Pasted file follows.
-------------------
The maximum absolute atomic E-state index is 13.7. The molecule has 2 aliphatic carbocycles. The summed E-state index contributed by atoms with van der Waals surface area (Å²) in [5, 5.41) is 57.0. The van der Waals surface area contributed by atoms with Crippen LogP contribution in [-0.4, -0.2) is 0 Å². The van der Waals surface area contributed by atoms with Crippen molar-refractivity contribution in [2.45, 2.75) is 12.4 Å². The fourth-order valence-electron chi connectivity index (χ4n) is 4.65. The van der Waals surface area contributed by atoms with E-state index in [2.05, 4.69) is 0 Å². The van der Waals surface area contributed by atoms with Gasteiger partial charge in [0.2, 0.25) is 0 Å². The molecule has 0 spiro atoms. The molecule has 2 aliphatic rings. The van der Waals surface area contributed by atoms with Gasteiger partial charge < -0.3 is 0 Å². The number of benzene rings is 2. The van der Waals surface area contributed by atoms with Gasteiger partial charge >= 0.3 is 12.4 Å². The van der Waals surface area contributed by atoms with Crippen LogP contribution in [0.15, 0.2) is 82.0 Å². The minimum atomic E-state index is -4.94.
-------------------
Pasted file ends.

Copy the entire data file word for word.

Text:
The maximum absolute atomic E-state index is 13.7. The molecule has 2 aliphatic carbocycles. The summed E-state index contributed by atoms with van der Waals surface area (Å²) in [5, 5.41) is 57.0. The van der Waals surface area contributed by atoms with Crippen LogP contribution in [-0.4, -0.2) is 0 Å². The van der Waals surface area contributed by atoms with Crippen molar-refractivity contribution in [2.45, 2.75) is 12.4 Å². The fourth-order valence-electron chi connectivity index (χ4n) is 4.65. The van der Waals surface area contributed by atoms with E-state index in [2.05, 4.69) is 0 Å². The van der Waals surface area contributed by atoms with Gasteiger partial charge in [0.2, 0.25) is 0 Å². The molecule has 0 spiro atoms. The molecule has 2 aliphatic rings. The van der Waals surface area contributed by atoms with Gasteiger partial charge < -0.3 is 0 Å². The number of benzene rings is 2. The van der Waals surface area contributed by atoms with Gasteiger partial charge >= 0.3 is 12.4 Å². The van der Waals surface area contributed by atoms with Crippen LogP contribution in [0.15, 0.2) is 82.0 Å². The minimum atomic E-state index is -4.94.